Careful planning and a great deal of patience are essential in the training of a falcon.
Individual Emirati falconers have demonstrated their skills in breeding champion falcons in the General Public category of the ongoing Fazza Championship for Falconry-Telwah. The competitions have witnessed the mixed participation across the GCC falconers and teams from the Sheikhs categories.
Hundreds of birds have competed in the General Public category reserved for individual falcon breeders and owners at the annual heritage sport organised by the Hamdan Bin Mohammed Heritage Center (HHC) that will run till Jan.16 at Al Ruwwayyah desert area.
As one of the oldest traditional sports in the Arab region dating back to almost 2,000 years, falconry evolved from the Bedouin method of using falcons in hunting hares and houbara. Falcons, considered as the fastest animal on earth clocking 300 km/h in a dive, were also used together with Salukis (hunting dogs) to chase and hunt down gazelles.
Falconry, however, is not an easy sport and requires perseverance, careful planning and a great deal of patience, essential to train the bird to showcase its skills. This is why the traditional sport of falconry is passed down from generations to generations, underlining the importance of preserving the deep appreciation for the sport.
Al Marri brothers have competed in the General Public category of the Fazza Championship for Falconry-Telwah. They understand that falconry has evolved into a highly skilled sport, with big rewards for those adept at training the birds, and a high value placed on the most beautiful and skillful birds.
Rashid Al Marri, 18, said: “My older brother first started training falcons for the competition three years ago. We have our own farm and my older brother passed on his love for falcons to us. We also have friends who helped us train our birds.
“Compared to more experienced falconers, we are still new in the sport but we patiently train our birds regularly for hours every day,” said Rashid, adding: “We may not be able to enjoy a podium finish yet in the race but we are confident that in due time we will be able to develop winning falcons because we are diligent in training them.” His younger brother, 11-year-old Ateej, is also committed to training falcons. In fact, he will be participating in the upcoming Juniors Category. For Ateej, falconry is not just a hobby but also an opportunity to sustain and further boost the UAE’s dynamic culture.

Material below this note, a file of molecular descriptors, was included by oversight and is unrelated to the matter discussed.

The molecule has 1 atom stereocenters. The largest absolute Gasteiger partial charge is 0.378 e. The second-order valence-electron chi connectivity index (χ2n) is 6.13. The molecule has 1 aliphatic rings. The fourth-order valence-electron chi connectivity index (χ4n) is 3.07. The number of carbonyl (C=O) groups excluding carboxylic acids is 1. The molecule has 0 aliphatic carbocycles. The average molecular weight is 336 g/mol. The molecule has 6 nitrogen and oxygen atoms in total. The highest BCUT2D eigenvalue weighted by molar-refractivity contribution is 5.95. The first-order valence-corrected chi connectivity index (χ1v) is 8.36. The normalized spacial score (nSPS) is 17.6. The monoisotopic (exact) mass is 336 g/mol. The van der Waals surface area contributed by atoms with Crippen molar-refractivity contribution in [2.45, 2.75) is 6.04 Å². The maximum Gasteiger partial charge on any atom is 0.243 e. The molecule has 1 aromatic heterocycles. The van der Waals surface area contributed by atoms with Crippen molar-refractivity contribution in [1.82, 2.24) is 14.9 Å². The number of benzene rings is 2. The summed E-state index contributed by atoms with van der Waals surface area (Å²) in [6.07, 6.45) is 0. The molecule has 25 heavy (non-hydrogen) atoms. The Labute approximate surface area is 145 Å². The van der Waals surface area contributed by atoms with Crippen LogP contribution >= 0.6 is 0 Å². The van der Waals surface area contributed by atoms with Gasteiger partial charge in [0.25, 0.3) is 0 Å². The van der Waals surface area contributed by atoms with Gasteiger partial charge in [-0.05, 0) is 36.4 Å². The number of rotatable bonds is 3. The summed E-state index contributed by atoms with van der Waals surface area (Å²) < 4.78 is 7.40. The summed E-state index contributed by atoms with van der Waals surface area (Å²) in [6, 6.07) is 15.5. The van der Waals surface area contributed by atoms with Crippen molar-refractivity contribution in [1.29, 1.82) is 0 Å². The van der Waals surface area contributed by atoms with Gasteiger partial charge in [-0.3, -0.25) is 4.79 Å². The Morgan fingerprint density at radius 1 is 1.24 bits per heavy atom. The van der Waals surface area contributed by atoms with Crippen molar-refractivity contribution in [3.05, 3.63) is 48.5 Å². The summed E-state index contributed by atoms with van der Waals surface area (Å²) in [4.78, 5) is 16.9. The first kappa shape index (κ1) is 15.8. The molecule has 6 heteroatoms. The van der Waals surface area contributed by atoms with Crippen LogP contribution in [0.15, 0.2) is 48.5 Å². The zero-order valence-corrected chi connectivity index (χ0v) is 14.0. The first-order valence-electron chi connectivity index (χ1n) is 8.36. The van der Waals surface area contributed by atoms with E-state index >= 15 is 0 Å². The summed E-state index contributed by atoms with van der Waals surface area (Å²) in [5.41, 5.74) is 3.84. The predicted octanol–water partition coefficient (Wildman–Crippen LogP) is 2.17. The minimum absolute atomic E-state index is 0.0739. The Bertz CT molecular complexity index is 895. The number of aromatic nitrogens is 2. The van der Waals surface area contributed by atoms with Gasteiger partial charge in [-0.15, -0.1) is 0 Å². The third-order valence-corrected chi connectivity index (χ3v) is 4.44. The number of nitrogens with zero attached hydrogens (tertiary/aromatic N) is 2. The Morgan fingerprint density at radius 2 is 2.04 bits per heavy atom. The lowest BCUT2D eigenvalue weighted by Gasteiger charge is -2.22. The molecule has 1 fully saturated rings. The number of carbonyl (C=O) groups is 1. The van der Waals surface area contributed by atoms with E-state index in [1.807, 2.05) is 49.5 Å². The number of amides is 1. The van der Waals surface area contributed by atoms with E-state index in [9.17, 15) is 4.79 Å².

During training, the Al Marri brothers teach the falcon to swoop down and attack a feathered training lure (Telwah in Arabic) that is tied to a string. As the falcon swoops to catch its prey, the trainer tags it away until the hunting bird learns to catch its prey. Needless to say, the training process requires a lot of patience on the part of the falconer who must also be fully aware of his bird’s capacity and needs.
“But it is during this training that we develop the special bond and understanding between the falcon and the falconer that help us learn and develop the important values associated with the sport of hunting,” the Al Marri brothers said in unison.
However, the Fazza Championship for Falconry-Telwah is the richest and largest falconry championship in the region. It has seen participation not just from the UAE and the GCC but also from all corners of the world, including the UK, Canada, Scotland and several European and Asian countries.
Expanding the championship has not only provided an opportunity to improve the level of competition but also contributed in boosting the cultural experience while sustaining and enhancing the traditional sport,
Dumaithan Bin Swaidan, Head of the Fazza Championships-Tilwah Committee, said: “The level of competition grows bigger and becomes stronger every year. This year, we have also seen more quality than quantity of birds participating. Each falconer is aiming at a podium finish as only the top three finishers in each class are qualified to compete in the Elite category.”
The first round of the UAE Falconers League has been re-scheduled due to the inclement weather over the weekend. The Juniors Category will also be held at a later date.
The future of Emirati heritage sport is bright as falconers, as young as five years old, proved their mettle at the Fazza Championship for Falconry – Juniors Category, organised by Hamdan Bin Mohammed Heritage Centre (HHC)
Advanced technology plays an important role in falconry, said Mohammed Abdullah Bin Dalmook, Director of Corporate Support at the Hamdan Bin Mohammed Heritage Center (HHC).
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